Sexual Harassment

Sexual harassment is a form of bullying and also a form of hurtful teasing.
The person who is the target of the harassment decides if the behavior constitutes sexual harassment.
Sexual harassment is against the school rules.
It is also against the law.
Sexual harassment should be reported to an adult immediately.

Curriculum-Day 3

Key Concepts:

***Students can learn to avoid victimization by using the HA HA SO Strategies.

H-Help

Seek assistance from an adult, friend, or peer when a potentially threatening situation arises.
Seek help when other strategies aren’t working.

A-Assert Yourself

Make assertive statements to the bully addressing your feelings about the bully’s behavior.
I Statements
Walk Away

H-Humor

Use humor to de-escalate a situation.
Make sure the joke is about what the bully said, not about the bully.
Walk Away

A-Avoid

Walk away or avoid certain places in order to avoid a bullying situation.
Walk away as soon as it is a problem, not more than 10 seconds.

S-Self-Talk

Use positive self-talk to maintain positive self-esteem during a bullying situation.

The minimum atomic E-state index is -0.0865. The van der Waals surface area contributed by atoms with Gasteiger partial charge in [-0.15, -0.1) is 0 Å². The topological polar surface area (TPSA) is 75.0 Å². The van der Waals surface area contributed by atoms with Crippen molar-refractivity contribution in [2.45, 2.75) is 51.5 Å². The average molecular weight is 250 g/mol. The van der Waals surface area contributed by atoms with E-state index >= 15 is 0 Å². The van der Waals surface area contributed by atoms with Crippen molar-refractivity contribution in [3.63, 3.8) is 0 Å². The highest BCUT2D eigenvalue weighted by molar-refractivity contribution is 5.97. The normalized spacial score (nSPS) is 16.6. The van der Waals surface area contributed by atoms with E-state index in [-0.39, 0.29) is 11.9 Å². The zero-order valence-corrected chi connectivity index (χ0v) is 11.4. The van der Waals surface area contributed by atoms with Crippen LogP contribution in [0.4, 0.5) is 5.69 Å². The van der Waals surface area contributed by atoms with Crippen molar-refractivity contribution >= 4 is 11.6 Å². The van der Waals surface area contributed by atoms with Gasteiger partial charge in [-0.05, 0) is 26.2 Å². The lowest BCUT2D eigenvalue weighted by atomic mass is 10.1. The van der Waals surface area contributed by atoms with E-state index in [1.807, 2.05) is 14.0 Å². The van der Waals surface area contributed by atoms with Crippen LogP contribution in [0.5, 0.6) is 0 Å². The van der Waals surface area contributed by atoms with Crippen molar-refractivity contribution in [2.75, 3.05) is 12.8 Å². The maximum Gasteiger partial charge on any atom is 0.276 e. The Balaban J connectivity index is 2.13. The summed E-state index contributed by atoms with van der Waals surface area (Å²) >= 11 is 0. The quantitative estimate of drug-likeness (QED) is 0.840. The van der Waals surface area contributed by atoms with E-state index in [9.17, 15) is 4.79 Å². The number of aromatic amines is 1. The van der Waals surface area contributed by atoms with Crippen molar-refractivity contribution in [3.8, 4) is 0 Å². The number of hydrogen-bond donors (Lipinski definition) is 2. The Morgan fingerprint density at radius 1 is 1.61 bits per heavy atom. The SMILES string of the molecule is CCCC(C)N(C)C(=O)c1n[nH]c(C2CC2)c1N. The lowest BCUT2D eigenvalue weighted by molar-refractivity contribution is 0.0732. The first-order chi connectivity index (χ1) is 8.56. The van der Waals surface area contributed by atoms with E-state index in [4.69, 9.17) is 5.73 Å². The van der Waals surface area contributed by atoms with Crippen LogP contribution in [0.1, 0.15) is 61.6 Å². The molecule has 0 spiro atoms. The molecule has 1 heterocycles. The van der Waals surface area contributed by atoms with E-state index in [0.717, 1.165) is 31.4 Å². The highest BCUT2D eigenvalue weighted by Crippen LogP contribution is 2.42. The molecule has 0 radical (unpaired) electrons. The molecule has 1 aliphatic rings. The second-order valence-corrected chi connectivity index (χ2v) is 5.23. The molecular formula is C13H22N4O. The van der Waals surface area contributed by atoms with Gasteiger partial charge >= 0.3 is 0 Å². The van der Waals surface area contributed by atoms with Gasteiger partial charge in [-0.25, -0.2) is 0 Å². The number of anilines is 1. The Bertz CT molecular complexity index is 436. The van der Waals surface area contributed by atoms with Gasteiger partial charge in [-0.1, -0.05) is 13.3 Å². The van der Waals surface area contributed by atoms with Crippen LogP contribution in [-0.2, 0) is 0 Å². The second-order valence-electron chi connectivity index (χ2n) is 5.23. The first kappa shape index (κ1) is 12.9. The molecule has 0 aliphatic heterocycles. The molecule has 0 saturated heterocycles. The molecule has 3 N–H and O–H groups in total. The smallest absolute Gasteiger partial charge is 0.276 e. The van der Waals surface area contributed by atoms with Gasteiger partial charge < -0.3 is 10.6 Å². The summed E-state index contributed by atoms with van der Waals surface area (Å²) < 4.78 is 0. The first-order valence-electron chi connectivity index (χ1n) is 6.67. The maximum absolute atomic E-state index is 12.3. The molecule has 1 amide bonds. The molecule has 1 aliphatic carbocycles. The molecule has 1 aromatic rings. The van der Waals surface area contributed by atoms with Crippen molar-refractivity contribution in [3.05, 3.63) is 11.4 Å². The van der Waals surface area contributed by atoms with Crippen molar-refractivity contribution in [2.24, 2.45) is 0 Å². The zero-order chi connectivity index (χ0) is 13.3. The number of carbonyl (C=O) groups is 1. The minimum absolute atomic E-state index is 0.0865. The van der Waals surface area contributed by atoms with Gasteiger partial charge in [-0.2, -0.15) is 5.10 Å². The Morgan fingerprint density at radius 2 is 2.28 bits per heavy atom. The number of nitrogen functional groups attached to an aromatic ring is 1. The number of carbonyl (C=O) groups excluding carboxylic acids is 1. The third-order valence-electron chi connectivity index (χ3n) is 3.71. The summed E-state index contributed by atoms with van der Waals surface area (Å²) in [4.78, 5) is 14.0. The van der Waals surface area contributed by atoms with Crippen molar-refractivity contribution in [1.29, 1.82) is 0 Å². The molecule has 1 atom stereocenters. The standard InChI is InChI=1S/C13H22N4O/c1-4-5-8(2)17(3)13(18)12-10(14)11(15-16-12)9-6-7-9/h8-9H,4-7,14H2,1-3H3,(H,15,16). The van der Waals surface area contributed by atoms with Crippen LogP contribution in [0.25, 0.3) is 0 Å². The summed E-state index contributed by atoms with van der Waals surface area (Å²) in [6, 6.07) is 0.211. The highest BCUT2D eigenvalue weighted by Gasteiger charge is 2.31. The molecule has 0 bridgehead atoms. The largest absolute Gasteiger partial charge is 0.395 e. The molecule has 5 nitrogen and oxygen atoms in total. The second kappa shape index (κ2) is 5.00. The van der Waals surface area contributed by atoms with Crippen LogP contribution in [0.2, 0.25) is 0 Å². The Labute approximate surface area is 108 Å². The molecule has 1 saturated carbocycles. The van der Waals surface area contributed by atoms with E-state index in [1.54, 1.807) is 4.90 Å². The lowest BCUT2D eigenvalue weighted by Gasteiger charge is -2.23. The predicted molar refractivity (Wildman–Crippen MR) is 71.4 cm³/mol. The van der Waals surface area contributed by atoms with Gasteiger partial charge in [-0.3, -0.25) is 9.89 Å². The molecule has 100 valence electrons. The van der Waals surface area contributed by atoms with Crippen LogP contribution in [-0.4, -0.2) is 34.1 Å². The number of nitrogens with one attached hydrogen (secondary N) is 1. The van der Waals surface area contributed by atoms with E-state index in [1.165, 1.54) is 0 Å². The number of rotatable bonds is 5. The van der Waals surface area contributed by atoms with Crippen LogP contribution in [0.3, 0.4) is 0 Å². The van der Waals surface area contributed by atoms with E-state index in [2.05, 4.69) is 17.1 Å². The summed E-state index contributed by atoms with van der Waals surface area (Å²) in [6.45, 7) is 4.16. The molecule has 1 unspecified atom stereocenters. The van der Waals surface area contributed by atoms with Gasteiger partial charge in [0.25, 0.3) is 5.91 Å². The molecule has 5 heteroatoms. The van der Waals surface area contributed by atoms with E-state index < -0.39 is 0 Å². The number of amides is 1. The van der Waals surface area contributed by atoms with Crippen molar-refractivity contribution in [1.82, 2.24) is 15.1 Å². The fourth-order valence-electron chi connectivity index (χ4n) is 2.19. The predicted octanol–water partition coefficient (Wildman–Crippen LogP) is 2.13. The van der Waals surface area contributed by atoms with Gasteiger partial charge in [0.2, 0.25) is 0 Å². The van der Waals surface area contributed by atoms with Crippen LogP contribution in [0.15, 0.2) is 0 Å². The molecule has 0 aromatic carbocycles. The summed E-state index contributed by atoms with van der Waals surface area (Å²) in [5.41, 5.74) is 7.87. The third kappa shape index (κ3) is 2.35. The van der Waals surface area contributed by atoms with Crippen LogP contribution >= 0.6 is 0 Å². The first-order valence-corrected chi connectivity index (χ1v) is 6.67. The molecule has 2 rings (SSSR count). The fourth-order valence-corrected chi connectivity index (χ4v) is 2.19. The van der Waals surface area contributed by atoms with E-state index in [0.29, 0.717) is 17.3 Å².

Rehearse mental statements to avoid being hooked by the bully.

O-Own It

“Own” the put-down or belittling comment in order to defuse it.
Agree with the bully and LEAVE the situation.
Combine this with other strategies.
Walk Away

Curriculum-Day 4

Key Concepts:

***In a caring community, students support and encourage one another to avoid becoming a victim.

Empathy

The ability to participate in the feelings of another. Empathy is knowing how another person feels, and sympathy is feeling sorry for that person.
Wearing someone else’s shoes for a day.

Taking a stand for what is right

Any positive behavior that supports the caring community.
Ways to take a stand include:
Stop rumors

Don’t pass on hurtful notes.

Speak up to a bully.

Ask someone new to join you at lunch.

Say “hi” to a new student or someone you see having trouble

Include someone new in an activity

Join someone being bothered and take them out of the situation.

Let adults know when someone needs help.

· Never put yourself in danger when taking a stand.

· Think creatively and share ideas with your friends.

Oak Valley takes a strong stand against bullying. Below is our school policy.

No-Bullying at Oak Valley!!!

In order to promote respect, tolerance, and safety, OVMS has created a No-Bullying Program for all students. Gossiping, taunting, and bullying are all forms of harassment. Students need to report incidents of harassment to their teachers and the following consequences will be given to the offender:

Step 1: Two lunch detentions

Letter of Apology to the Victim